For almost 120 years, chiropractors have practiced a very conservative form of care that has an extremely remote chance of harming our patients. Decisions to add injection and prescription rights change our risk profile. And while this will likely have an actuarial impact on our malpractice insurance, how that can impact our practices is the issue at hand.

If you ask most MDs about the prognosis for their patients, they will tell you that most patients get better, some don't and some die. This is their reality and they have been trained to accept it. I think most DCs would find that environment a hard way to practice. I would. The current outbreak of meningitis is an opportunity to stop and consider just how far this profession wants to go in the effort to expand our scope toward the medical model. The same question should be asked about your practice specifically.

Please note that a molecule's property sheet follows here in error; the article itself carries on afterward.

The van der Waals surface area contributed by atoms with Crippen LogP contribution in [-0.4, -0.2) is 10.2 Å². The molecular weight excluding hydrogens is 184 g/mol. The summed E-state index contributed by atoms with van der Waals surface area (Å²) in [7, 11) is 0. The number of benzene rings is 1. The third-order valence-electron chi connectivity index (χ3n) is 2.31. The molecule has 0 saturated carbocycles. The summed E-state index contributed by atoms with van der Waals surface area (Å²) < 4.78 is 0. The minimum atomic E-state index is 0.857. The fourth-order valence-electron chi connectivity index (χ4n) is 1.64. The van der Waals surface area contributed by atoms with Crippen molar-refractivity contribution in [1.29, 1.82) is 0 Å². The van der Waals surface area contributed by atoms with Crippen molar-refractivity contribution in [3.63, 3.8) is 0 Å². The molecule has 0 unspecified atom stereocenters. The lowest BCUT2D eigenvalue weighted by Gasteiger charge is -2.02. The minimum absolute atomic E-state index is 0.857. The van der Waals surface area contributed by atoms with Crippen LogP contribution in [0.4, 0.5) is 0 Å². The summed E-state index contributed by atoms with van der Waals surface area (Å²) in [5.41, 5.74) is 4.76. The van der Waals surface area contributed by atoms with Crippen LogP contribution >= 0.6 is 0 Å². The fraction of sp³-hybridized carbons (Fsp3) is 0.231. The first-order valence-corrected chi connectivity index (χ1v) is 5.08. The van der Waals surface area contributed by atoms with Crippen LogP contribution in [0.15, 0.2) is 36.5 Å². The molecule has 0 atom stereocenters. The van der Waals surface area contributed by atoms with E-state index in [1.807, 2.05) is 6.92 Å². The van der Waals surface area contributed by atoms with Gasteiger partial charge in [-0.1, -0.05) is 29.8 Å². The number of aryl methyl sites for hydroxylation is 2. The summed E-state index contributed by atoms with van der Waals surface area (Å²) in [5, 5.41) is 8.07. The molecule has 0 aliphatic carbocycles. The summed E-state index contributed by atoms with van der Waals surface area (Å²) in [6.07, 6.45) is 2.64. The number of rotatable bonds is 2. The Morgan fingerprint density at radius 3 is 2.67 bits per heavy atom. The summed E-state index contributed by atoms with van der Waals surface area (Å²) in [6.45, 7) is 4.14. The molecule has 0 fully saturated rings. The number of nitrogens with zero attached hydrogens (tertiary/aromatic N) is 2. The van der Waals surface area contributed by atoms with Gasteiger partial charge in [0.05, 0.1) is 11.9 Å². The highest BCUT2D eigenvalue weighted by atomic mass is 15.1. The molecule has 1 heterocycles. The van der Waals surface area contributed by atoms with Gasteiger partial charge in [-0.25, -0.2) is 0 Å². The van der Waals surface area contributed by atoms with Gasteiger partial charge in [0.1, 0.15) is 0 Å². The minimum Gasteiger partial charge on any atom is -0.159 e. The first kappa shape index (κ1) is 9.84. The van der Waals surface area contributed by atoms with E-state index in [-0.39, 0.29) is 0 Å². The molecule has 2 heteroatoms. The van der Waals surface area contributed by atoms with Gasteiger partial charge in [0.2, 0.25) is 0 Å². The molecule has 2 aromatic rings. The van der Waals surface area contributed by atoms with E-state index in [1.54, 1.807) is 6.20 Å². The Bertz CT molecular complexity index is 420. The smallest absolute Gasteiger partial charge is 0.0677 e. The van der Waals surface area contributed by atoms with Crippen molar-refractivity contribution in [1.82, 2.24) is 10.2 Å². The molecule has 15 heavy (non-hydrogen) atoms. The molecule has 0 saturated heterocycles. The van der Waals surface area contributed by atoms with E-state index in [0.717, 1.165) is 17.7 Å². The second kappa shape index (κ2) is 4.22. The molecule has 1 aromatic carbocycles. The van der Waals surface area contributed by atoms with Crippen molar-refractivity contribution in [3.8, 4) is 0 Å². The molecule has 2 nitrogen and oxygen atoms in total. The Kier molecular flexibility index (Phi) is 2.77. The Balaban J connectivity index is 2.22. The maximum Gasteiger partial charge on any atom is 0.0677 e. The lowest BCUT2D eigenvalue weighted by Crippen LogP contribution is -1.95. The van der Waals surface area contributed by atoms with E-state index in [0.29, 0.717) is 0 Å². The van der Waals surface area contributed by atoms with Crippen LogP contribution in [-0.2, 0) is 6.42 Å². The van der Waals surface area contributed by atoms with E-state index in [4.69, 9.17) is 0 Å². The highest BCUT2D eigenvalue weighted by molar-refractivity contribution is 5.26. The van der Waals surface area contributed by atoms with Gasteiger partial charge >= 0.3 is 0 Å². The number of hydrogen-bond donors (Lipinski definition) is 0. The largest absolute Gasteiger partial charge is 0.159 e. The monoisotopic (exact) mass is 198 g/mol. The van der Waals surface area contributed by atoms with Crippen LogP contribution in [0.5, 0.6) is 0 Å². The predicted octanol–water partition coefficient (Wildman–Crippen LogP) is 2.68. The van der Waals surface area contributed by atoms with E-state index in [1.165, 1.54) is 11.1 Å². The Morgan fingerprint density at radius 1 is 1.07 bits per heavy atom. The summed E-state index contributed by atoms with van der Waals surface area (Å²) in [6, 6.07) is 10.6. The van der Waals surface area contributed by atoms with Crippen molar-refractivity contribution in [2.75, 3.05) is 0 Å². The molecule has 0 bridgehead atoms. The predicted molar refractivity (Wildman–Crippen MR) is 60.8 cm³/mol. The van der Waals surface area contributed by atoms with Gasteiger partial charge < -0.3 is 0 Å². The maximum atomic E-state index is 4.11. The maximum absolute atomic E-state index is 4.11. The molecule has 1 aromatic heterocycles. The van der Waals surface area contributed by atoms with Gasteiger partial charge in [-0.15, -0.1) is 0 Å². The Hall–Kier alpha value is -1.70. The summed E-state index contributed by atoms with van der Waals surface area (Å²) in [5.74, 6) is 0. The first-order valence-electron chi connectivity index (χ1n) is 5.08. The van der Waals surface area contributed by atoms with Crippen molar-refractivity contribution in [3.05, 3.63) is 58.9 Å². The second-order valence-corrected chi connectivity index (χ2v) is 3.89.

In the time it took to write this article, one more person died, 13 more people were hospitalized and one more state reported casualties from the outbreak. Tomorrow will likely be even worse. If one of these tragedies involved your patient and their condition was the result of your decision to inject steroids, would you still feel good about being a doctor of chiropractic?


  1. "FDA Finds Fungus in Steroid Shots, Meningitis Toll Rises." Yahoo News, Oct. 19, 2012.
  2. "Framingham's New England Compounding Center Linked to Deadly Meningitis Outbreak." WCVB Boston, Oct. 4, 2012.
  3. Grady D. "In Outbreak, Meningitis Is Reported in 5 States." The New York Times, Oct. 3, 2012.